and in hard copy at EPA Region IX, 75 Hawthorne Street, San Francisco, 
California. While all documents in the docket are listed in the index, 
some information may be publicly available only at the hard copy 
location (e.g., copyrighted material), and some may not be publicly 
available in either location (e.g., confidential business information 
(CBI)). To inspect the hard copy materials, please schedule an 
appointment during normal business hours with the contact listed 
directly below.

FOR FURTHER INFORMATION CONTACT: Rory Mays, Air Planning Office (AIR-
2), U.S. Environmental Protection Agency, Region IX, (415) 972-3227, 
mays.rory@epa.gov.

SUPPLEMENTARY INFORMATION: Throughout this document, the terms ``we,'' 
``us,'' and ``our'' refer to EPA.

Table of Contents

I. Background
II. EPA's Response to Comments
III. Final Action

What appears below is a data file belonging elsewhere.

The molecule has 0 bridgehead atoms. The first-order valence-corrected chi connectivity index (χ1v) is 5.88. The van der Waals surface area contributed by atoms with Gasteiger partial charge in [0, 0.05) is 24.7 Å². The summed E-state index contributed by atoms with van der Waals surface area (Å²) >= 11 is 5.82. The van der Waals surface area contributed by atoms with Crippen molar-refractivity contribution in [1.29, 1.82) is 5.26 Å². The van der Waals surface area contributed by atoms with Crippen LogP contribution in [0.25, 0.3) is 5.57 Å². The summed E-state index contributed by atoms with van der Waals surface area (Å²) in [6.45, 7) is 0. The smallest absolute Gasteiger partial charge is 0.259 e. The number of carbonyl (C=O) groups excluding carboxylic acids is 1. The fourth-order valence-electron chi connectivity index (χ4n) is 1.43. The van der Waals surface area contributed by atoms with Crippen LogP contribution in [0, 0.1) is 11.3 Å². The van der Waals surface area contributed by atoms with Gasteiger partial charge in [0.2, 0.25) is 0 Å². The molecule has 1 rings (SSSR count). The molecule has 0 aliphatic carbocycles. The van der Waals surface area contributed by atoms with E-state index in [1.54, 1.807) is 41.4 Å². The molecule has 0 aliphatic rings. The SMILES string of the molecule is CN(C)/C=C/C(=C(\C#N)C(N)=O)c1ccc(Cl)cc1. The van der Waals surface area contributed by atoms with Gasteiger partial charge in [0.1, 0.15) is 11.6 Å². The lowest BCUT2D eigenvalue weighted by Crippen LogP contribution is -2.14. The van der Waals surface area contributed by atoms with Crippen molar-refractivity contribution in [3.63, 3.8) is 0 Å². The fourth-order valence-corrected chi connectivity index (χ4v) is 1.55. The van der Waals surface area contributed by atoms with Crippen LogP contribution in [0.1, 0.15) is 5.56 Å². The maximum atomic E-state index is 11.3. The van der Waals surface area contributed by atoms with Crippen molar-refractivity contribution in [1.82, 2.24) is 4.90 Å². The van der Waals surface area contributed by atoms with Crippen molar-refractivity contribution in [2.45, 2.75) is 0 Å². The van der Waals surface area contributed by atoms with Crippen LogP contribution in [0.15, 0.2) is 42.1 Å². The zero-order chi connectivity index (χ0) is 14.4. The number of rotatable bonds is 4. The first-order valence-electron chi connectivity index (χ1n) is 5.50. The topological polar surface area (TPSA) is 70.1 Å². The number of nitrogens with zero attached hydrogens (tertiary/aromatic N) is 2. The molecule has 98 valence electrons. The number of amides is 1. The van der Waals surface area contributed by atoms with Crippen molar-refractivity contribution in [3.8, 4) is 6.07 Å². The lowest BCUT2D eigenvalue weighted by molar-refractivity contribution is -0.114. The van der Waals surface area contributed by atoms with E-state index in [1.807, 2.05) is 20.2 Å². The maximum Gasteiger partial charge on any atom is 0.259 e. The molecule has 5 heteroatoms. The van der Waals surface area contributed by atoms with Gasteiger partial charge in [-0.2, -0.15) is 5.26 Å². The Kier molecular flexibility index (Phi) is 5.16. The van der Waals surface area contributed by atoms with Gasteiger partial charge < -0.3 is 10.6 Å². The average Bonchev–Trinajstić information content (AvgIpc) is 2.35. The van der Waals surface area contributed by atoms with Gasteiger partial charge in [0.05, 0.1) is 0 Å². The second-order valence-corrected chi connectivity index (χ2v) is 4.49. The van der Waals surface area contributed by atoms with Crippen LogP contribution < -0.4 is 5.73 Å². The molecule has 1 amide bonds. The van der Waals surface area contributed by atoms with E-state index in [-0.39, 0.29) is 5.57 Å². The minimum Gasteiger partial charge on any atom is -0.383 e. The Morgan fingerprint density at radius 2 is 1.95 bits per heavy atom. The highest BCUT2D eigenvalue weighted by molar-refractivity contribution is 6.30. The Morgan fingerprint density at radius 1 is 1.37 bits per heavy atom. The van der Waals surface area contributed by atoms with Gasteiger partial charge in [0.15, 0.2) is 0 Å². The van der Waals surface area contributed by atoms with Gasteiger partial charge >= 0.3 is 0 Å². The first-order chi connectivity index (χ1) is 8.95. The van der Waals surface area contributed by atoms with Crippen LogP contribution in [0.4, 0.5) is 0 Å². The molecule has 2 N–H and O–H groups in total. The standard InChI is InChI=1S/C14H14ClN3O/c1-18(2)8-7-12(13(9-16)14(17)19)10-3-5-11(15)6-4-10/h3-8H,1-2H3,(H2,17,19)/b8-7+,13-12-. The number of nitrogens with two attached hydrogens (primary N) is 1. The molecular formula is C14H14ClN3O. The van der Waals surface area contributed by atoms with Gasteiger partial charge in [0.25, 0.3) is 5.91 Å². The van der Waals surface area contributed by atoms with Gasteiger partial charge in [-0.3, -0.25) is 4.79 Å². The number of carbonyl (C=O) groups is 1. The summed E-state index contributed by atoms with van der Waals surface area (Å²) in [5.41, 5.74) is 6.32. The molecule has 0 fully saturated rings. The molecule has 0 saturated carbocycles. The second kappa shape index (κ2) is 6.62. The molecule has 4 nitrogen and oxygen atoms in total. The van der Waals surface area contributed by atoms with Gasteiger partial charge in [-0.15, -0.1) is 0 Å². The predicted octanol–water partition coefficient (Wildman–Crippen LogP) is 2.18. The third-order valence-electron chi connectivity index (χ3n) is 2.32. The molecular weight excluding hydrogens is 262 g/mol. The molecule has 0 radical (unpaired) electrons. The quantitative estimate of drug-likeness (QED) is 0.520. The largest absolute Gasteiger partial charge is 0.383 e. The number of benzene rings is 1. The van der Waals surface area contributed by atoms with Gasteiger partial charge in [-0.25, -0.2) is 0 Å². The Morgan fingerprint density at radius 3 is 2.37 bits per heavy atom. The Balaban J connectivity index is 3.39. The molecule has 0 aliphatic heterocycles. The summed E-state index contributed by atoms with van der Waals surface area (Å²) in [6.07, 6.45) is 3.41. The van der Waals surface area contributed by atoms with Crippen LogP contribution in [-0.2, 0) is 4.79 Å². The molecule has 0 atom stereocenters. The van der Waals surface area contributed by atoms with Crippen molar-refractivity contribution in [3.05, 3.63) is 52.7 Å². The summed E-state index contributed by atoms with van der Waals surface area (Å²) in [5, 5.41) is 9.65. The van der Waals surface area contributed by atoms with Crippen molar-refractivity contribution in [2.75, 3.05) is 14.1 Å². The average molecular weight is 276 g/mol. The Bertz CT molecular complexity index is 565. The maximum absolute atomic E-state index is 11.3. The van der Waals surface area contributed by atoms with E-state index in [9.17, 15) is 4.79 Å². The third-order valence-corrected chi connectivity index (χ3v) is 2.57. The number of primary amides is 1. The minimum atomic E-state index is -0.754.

IV. Statutory and Executive Order Reviews

I. Background

    Section 110(a)(1) of the CAA requires each state to submit to EPA, 
within three years (or such shorter period as the Administrator may 
prescribe) after the promulgation of a primary or secondary NAAQS or 
any revision thereof, a SIP that provides for the ``implementation, 
maintenance, and enforcement'' of such NAAQS. EPA refers to these 
specific submissions as ``infrastructure'' SIPs because they are 
intended to address basic structural SIP requirements for new or 
revised NAAQS.
    On October 15, 2008, EPA issued a revised NAAQS for Pb.\1\ This 
NAAQS

[[Page 15698]]

revision triggered a requirement for states to submit an infrastructure 
SIP to address the applicable requirements of section 110(a)(2) within 
three years. The Nevada Division of Environmental Protection (NDEP) 
submitted infrastructure SIP revisions for Pb to EPA on October 12, 
2011, for the NDEP and Washoe County portions of the SIP; July 23,